University of Toronto: The importance of citizen led budgeting

PBP’s Josh Lerner delivered the keynote talk at the University of Toronto’s Big Cities, Big Ideas panel on May 5th, discussing the benefits, challenges, and possibilities of participatory budgeting. PB has been practiced in Toronto since 2001 through Toronto Community Housing, and more recently through City and school pilot processes. The panelists discussed how PB has been improving communication between constituents and public officials, including disenfranchised people and youth across the U.S. and Canada.

See below for a summary of the Big Cities, Big Ideas event from the University of Toronto.


Imagine a government that keeps its constituents actively involved long after the election. This is the idea behind participatory budgeting, a concept first implemented in 1989, where public budgets are managed in part by community members.

A panel of experts discussed the successes, challenges and implications of participatory budgeting and how the model is working in Toronto at an event hosted by the Institute on Municipal Finance and Governance (IMFG) at the Munk School of Global Affairs on May 5.

Toronto launched a Participatory Budgeting Pilot in Ward 33, Ward 35 and Ward 12 in May 2015. Shelley Carroll, Toronto city councillor for Ward 33 Don Valley East, stressed participatory budgeting as a way to enable citizens to not only engage with the government, but also others in their community. “Participatory budgeting moves the process from a ‘no’ moment to a ‘yes’ moment that focuses on picking projects, not killing them,” said Carroll. “Under this model, community members are champions of the movement.”

Josh Lerner, executive director of the Participatory Budgeting Project (PBP), offered a keynote presentation highlighting examples of participatory budgeting across Canada and the U.S. “We essentially empower people to decide together how to spend our money,” says Lerner.

He presented successful examples of participatory budgeting and how they have the power to galvanize underrepresented members of the community. In Boston, for instance, youth residents between the ages of 12 and 25 are invited to vote on how to spend $1M of the city’s capital budget. In New York, nearly a quarter of participatory budget voters in 2015 reported a barrier to voting in regular elections; demonstrating that this spending model could be a way to invite more marginalized communities into the democratic process.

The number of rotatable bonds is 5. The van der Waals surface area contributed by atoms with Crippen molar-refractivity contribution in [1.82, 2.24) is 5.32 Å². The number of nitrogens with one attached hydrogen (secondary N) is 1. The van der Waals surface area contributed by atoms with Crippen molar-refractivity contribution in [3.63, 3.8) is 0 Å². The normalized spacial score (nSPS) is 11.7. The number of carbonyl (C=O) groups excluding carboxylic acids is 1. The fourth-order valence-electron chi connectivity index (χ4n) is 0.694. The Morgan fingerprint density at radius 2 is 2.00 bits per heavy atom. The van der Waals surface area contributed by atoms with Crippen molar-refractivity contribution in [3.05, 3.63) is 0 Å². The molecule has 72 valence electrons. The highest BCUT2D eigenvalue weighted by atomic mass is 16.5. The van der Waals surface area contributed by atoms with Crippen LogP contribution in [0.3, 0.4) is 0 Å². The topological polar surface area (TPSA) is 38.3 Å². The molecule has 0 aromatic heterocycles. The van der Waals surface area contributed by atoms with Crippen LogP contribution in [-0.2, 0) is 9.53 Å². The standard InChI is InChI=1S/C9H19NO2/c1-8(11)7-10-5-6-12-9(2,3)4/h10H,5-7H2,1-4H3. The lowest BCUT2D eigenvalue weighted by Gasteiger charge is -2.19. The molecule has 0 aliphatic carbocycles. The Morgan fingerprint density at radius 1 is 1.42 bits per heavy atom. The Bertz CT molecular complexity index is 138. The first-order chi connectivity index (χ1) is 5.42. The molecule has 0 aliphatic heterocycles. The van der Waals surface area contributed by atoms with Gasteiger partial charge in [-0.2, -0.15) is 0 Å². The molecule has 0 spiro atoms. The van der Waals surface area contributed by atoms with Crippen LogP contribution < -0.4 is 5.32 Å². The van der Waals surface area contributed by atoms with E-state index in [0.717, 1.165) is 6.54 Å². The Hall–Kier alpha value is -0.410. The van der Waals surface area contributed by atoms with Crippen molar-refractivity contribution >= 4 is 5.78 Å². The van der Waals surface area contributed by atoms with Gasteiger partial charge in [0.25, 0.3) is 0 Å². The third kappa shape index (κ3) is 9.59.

Alex Mazer, co-founder of Better Budget Toronto, mentioned that this inclusive way of managing money helps governance make more sense to the average citizen. “Budgeting is an under-appreciated part of our democracy. In general, other budget tools are interesting, but hard to relate to. Participatory budgeting, on the other hand, is very relatable.”

Enid Slack, director of IMFG, agreed, highlighting that this budget model is an important tool for overall community engagement. “Participatory budgeting is more than just deciding how a portion of the city’s budget should be spent,” said Slack. “It is about engaging people in city issues, getting them to understand the trade-offs that have to be made in local spending decisions, improving communication between people and local government, and including marginalized groups in local decisions.”

Part of the Big Cities, Big Ideas (BCBI) lecture series, the Participatory Budgeting event was hosted in collaboration with the School of Public Policy and Governance, the Department of Geography & Planning, the Innovation Policy Lab, the Global Cities Institute, the Martin Prosperity Institute, and Urban Strategies Inc.